This very enjoyable loop goes from the visitor’s center to the northern limit of Big Basin’s old growth redwoods. The loop features trails through two redwood-filled ravines — the Hollow Tree Trail and the exceptional Meteor Trail, which is currently the site of Big Basin’s tallest redwood. Almost the entire route is in remarkably dense old-growth redwood and tanoak forest, the foliage looking like immense, solid walls of greenery. The entire route is free of traffic noise, and much of it follows rushing creeks.
For a shorter but similar 5-mile loop, try combining the Meteor and Dool Trails. This alternate route includes Ocean View Summit (which is actually more of a small bump) and is one of the more popular hikes in the park.
Hiking the loop counter-clockwise puts the best scenery near the end and makes the climbing a little easier.
Start by hiking north on North Escape Road, which runs along Opal Creek. For the first mile, the road passes through some fine old-growth forest, somewhat spoiled by numerous old picnic areas that are now only used for overflow parking. After crossing an auto bridge, the narrow road runs through a second stretch of impressive old-growth redwoods. Although it’s paved, much of the road is covered with redwood needles and is actually more pleasant and scenic than the parallel Skyline-to-the-Sea Trail, offering better views of both the redwoods and the creek.
The trail and road remain close together until they reach a hexagonal kiosk (with interpretive displays) next to another auto bridge. Immediately after the bridge, turn left onto the Skyline-to-the-Sea Trail, which runs along burbling Opal Creek for a mile before reaching the intersection with the Hollow Tree Trail.
Optional: for a great detour, continue straight on the Skyline-to-the-Sea Trail for another quarter-mile. The trail descends to a footbridge, climbs over a little hill, then descends dto a second footbridge where there’s a small but scenic cluster of good-sized redwoods sheltered in a narrow ravine next to a creek. It’s one of my favorite spots in the park.
The Hollow Tree Trail climbs gently at first, then more steeply, though a large ravine. At first the tanoak is so dense that you can’t really see many redwoods, but as the trail climbs the woods become strikingly open. The redwoods are unusually sparse, and the spaces between them are mostly filled with tanoak. There are none of the usual dense huckleberry shrubs; in fact there’s no groundcover at all, just fallen light-brown tanoak leaves. A few pretty good-sized redwoods keep the scenery interesting, although most of the redwoods are small to mid-sized. Most of the trees along the upper half of the trail have been blackened by a forest fire, and there are a few short stretches where the redwoods have been logged. It’s an unusually arid look for an old growth redwood grove, but it’s still quite scenic.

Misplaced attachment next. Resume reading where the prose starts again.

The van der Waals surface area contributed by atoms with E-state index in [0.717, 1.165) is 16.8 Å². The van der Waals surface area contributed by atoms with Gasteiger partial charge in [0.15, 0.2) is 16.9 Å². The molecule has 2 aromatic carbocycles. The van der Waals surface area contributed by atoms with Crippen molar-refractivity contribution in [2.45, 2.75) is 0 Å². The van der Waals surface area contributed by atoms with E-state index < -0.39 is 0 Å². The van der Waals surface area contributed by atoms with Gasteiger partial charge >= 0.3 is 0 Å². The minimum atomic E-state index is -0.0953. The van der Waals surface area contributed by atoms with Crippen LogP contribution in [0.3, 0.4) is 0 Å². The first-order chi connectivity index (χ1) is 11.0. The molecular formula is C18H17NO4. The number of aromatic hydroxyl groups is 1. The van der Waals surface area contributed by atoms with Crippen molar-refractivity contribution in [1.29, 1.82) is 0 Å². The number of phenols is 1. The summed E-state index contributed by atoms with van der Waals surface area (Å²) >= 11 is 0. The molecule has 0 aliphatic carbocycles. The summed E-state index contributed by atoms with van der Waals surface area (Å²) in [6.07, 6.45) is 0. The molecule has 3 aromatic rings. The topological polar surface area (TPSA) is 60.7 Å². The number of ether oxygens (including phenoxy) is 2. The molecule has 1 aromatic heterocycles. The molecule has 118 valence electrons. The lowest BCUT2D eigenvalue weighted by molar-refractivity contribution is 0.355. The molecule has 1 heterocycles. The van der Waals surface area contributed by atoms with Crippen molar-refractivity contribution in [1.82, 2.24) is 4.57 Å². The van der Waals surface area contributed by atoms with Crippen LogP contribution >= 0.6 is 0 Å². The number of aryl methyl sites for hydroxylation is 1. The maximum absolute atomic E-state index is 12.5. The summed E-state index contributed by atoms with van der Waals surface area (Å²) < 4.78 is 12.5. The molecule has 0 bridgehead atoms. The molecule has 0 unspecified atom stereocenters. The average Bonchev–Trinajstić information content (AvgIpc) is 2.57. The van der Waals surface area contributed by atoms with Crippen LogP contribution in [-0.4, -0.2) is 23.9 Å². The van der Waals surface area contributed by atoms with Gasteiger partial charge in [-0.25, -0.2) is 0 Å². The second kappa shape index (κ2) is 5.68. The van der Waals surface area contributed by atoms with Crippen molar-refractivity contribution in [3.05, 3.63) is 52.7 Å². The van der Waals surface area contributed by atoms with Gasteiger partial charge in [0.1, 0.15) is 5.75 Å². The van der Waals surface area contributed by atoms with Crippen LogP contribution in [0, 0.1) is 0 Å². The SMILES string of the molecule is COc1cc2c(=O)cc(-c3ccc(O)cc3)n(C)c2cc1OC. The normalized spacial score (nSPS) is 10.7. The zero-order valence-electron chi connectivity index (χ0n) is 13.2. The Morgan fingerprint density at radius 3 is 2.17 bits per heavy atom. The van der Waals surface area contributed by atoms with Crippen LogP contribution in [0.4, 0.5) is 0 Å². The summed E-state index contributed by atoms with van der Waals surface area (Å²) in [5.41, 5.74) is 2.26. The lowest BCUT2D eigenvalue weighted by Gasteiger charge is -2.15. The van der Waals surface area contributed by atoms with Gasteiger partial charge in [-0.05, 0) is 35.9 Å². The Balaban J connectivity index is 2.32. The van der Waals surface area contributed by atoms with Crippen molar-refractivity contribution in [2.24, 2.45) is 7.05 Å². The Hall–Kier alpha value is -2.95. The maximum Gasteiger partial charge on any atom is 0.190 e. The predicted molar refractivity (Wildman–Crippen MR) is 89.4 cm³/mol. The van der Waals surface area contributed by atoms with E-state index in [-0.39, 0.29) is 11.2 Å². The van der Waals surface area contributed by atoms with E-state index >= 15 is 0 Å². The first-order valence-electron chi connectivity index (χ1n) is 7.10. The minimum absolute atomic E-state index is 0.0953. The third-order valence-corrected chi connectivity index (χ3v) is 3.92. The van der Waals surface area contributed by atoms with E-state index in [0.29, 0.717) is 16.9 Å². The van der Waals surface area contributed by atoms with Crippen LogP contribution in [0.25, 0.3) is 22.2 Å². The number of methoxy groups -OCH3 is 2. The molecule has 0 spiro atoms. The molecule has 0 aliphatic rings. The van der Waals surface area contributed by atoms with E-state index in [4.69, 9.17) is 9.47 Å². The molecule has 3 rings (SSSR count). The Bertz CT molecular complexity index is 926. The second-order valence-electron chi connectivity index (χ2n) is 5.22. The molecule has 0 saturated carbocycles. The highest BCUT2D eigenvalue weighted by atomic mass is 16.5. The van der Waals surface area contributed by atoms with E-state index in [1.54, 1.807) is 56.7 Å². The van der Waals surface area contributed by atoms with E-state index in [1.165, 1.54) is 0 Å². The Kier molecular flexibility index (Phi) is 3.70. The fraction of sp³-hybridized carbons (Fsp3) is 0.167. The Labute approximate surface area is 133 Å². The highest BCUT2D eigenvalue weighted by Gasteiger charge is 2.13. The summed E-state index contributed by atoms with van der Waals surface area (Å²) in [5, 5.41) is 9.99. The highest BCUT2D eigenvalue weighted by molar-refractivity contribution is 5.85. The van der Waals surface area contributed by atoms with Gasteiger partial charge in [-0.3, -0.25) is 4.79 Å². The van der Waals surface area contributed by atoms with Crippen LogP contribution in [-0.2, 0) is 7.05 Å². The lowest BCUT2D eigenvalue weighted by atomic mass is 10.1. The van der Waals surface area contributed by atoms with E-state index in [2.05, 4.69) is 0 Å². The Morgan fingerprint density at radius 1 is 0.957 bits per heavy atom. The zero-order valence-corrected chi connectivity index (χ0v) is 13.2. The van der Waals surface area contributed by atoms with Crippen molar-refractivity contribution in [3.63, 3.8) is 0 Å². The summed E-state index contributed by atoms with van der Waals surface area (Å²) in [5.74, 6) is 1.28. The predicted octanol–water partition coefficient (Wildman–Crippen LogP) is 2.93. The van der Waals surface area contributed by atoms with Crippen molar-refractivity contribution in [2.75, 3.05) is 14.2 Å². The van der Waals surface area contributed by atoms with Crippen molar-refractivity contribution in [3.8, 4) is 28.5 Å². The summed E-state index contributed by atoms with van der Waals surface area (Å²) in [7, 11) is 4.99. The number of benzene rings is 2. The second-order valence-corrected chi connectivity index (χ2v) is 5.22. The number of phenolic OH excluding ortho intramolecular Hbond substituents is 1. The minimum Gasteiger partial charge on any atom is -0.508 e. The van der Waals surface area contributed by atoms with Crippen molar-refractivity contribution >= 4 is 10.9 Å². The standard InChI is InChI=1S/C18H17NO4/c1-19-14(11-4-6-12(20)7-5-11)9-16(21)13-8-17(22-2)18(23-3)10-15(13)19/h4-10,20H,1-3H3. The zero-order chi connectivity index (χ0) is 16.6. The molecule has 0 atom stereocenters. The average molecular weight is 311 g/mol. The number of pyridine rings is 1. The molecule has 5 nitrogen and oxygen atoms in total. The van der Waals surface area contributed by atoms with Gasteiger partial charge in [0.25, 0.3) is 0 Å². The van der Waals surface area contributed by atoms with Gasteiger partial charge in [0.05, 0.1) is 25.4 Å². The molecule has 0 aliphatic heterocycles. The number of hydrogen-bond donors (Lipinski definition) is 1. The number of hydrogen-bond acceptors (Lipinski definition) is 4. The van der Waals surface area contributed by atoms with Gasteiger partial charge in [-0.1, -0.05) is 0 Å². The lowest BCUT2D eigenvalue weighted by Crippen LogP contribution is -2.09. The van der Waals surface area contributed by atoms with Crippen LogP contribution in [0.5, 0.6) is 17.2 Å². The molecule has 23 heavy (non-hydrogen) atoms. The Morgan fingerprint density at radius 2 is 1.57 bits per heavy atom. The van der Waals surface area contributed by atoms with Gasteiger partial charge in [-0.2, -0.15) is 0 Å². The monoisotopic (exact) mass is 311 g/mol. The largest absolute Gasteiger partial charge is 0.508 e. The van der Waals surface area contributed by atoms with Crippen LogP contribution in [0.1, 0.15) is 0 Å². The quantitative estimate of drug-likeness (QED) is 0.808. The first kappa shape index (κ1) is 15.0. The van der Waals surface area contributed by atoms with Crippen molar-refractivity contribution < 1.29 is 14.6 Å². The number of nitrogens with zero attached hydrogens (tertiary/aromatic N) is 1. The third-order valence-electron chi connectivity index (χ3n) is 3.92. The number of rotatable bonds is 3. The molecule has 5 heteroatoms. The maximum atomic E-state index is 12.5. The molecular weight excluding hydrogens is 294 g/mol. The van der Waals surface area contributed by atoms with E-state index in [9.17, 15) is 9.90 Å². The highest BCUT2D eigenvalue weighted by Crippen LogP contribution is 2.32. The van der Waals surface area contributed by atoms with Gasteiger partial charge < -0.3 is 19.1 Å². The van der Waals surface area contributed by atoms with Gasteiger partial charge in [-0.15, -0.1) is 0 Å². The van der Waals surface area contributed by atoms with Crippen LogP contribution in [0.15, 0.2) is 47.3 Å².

It’s not clear which tree, if any, is the hollow tree of the trail’s name; several large trees alongside the trail have been hollowed out by fire.
The creek disappears and the old-growth redwoods give way to logged forest just before the intersection with the Lane-Sunset Rim Trail. Go left, staying on the Hollow Tree Trail, to climb up to Middle Ridge Fire Road. Although it isn’t overgrown, the trail can be very faint in this area.
Turn left onto the fire road, which briefly breaks out of the forest into warm sunshine, offering some views of the surrounding hills. It’s a nice break from the woods. Middle Ridge Fire Road then descends steeply through old-growth redwoods.
The Meteor Trail continues this steep descent, plunging into a dark, narrow, lushly-wooded ravine. This trail is the best part of the hike and is by far the most scenic of the many trails on the eastern slope of Middle Ridge. The redwoods are larger and more densely-packed than on the Hollow Tree Trail, and the ground is covered with a thick mat of very dark brown decaying redwood needles. If it’s been raining a lot the fallen needles may be covered with a plush layer of redwood sorrel, giving the ravine an exceptionally lush appearance. Otherwise the sorrel only grows in the creek channel, along with some ferns.
Like the Hollow Tree Trail, the redwood trunks along the upper half of the Meteor Trail have been blackened by a forest fire. The understory of huckleberry and tanoak isn’t quite as dense as it is lower down, so the impressive collection of old-growth redwoods isn’t hidden from view. The forest becomes more ordinary-looking near the bottom of the trail; the redwoods seem smaller and a dense understory clogs the views.
For variety, take the Skyline-to-the-Sea Trail instead of North Escape Road on the way back to park headquarters. The trail, which can get muddy in winter, passes the now-empty site of a 19th-century homestead. There are few big trees in this area, but it’s unclear if that’s a result of logging since no stumps are visible.
© 2005, 2011, 2014, 2017, 2019 David Baselt